Tips:

  • The theatre is right off of Union Square. It’s a quick walk to the Powell St. Bart (or numerous buses) if you don’t want to park in the city.
  • Grab a drink or some food before or after the show at the theatre bar. You can also order something ahead of time for intermission.
  • The San Francisco Playhouse theatre space is lovely and very intimate. There wasn’t a bad seat in the house.
  • The theatre is on the 2nd floor of the Kensington Park Hotel. If you’re coming from further away you can treat yourself to a night in the city and you won’t even need to exit the building to see a fabulous piece of professional theatre.
  • There is some construction in front of the theatre—keep an eye out for signs and enter through the hotel.

Themes: theatre history, black theatre history, British theatre history, racism, diversity on stage

Show information:  Red Velvet is playing at the San Francisco Playhouse until June 25th.

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THOUGHTS: runboyrun at the Magic Theatre http://artsincolor.com/2016/05/thoughts-runboyrun-magic-theatre/ http://artsincolor.com/2016/05/thoughts-runboyrun-magic-theatre/#respond Fri, 13 May 2016 23:05:49 +0000 http://artsincolor.com/?p=13523 We are introduced to the story of runboyrun through ghosts, although we do not yet know that that is what they are. At the beginning of the play they are just two characters from a different time and place: Sister (Katherine Turner) and Boy (Rotimi Agbabiaka). The meat of the action begins with Disciple (Adrian [...]

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Disciple - runboyrun

Disciple (Adrian Roberts*) returns home from work on a cold Massachusetts evening.
(Photo credit Jennifer Reiley)

We are introduced to the story of runboyrun through ghosts, although we do not yet know that that is what they are. At the beginning of the play they are just two characters from a different time and place: Sister (Katherine Turner) and Boy (Rotimi Agbabiaka).

The meat of the action begins with Disciple (Adrian Roberts) returning home to his wife, Abasiama (Omoze Idehenre), who is buried under blankets, trying to keep out the frigid New England winter. After a tense exchange, he descends into the basement where he strips off his outerwear and tries to write about Nigeria. It is there in the basement that the ghosts come to him. He doesn’t see them, but he senses their presence, as they inhabit the space, to the point of physically invading his.

The ghosts: Sister, Boy, Mother (Nancy Moricette), and Ben Gun (Rafael Jordan), are a point of contention between Disciple and Abasiama. He is convinced that they are her doing and is suspicious to the point where he thinks she might be poisoning him with her traditional, Nigerian, cooking. She has no idea what he’s talking about but senses that something is seriously wrong.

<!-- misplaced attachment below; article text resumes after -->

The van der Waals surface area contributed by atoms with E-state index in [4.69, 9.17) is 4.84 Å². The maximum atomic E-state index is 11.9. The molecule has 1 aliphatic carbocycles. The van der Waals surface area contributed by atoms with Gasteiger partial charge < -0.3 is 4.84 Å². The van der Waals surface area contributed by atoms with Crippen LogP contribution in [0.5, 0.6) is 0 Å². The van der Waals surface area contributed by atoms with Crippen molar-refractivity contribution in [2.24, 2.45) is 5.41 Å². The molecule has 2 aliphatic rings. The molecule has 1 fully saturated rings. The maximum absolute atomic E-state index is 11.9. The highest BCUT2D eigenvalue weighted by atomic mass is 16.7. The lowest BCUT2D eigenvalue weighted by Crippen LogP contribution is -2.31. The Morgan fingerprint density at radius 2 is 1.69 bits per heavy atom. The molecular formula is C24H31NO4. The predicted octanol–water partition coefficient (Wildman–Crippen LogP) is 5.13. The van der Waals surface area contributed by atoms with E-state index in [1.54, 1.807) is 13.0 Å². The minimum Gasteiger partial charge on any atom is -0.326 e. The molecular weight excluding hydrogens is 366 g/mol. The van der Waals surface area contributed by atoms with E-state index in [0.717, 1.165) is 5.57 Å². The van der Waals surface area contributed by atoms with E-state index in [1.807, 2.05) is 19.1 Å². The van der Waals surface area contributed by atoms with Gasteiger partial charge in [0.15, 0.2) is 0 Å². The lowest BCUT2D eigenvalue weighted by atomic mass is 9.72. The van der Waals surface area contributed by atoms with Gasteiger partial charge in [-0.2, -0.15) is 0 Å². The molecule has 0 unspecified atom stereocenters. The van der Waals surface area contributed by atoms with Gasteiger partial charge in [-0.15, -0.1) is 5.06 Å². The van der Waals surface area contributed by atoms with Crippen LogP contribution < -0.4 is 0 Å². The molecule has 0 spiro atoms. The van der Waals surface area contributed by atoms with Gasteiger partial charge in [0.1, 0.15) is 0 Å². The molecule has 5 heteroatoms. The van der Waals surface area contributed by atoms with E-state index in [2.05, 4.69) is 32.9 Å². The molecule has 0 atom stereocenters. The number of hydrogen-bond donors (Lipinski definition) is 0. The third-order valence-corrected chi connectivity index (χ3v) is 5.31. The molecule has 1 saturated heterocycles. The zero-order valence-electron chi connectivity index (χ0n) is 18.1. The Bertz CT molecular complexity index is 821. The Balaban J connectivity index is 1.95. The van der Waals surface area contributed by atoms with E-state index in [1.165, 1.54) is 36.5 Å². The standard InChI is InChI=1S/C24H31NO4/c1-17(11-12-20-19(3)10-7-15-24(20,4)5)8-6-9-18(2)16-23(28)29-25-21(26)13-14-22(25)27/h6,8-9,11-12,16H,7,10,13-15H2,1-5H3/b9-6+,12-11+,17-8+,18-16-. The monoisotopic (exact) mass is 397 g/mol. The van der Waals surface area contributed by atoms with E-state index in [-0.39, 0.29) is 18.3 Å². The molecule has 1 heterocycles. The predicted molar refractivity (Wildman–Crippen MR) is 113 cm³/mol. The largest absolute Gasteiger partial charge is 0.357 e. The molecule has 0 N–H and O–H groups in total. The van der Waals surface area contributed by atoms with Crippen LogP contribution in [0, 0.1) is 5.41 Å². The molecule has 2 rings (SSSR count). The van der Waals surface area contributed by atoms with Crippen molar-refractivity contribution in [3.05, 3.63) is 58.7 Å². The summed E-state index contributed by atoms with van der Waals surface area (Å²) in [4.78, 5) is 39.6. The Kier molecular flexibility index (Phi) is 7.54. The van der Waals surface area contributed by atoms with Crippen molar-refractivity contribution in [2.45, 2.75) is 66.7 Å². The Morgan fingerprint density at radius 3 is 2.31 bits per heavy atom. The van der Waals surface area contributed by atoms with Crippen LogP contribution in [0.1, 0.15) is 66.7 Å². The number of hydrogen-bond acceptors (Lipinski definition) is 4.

As we come to find out, it is not her at all, but his own memories of the Biafran War that are haunting him. Boy is Disciple fifty years earlier. The others are his family.

SIster and Boy

Sister (Katherine Renee Turner*) and boy (Rotimi Agbabiaka*) play a favorite game.
(Photo credit Jennifer Reiley)

Mfoniso Udofia has written a play that hits you hard and never lets up. The dialogue is peppered with vivid images of Nigeria during the war. You can’t help but feel for the characters, both in the past and the present, as they try to navigate their circumstances. The actors take Udofia’s text and make it their own right down to the Ibibo accents. Accents can sometimes feel stilted, even if they are technically correct, but that it not the case here.

Where the production falters is in the set. It is difficult to have two distinct spaces on a small stage so the delineation between the basement and the first floor gets muddled. Because of this, it is sometimes unclear whether the ghosts are haunting only Disciple, or Abasiama as well.

I also found the direction and pacing to be off. Overall this is a dark play with some moments of levity, but even with a dark, intense, play it is important to have an ebb and flow. Here, the action is constantly frenzied, and especially towards the second half there are few moments of calm. I would have liked Sean San Jose to find the quiet intensity in the story as well as the frenetic energy.

Overall, this play is well worth the trek out to Fort Mason. Udofia is a talented playwright and the cast is superb. It is not often that we get to see African or African immigrant stories on stage in this country, and it is important that those narratives get told.

Reasons to Go

  • Beautifully rendered story of an immigrant experience that is not often written about in the US
  • The acting is top notch
  • The storytelling includes a history lesson about Nigeria post-independence

Who should go: Adults and teens, although there are some moments that could be upsetting for a younger audience

Tips:

  • Fort Mason is off the beaten track for many San Franciscans and East Bay residents, so make a day of it and visit the rest of the site
  • Read AIC’s Sojourner’s review for a background about the characters

Themes: marriage, the immigrant experience, Nigerian history, Biafran war

Show information: runboyrun is playing at the Magic Theatre, Fort Mason Center, 2 Marina Boulevard, Building D, San Francisco until May 15. Tickets available on the Magic Theatre website.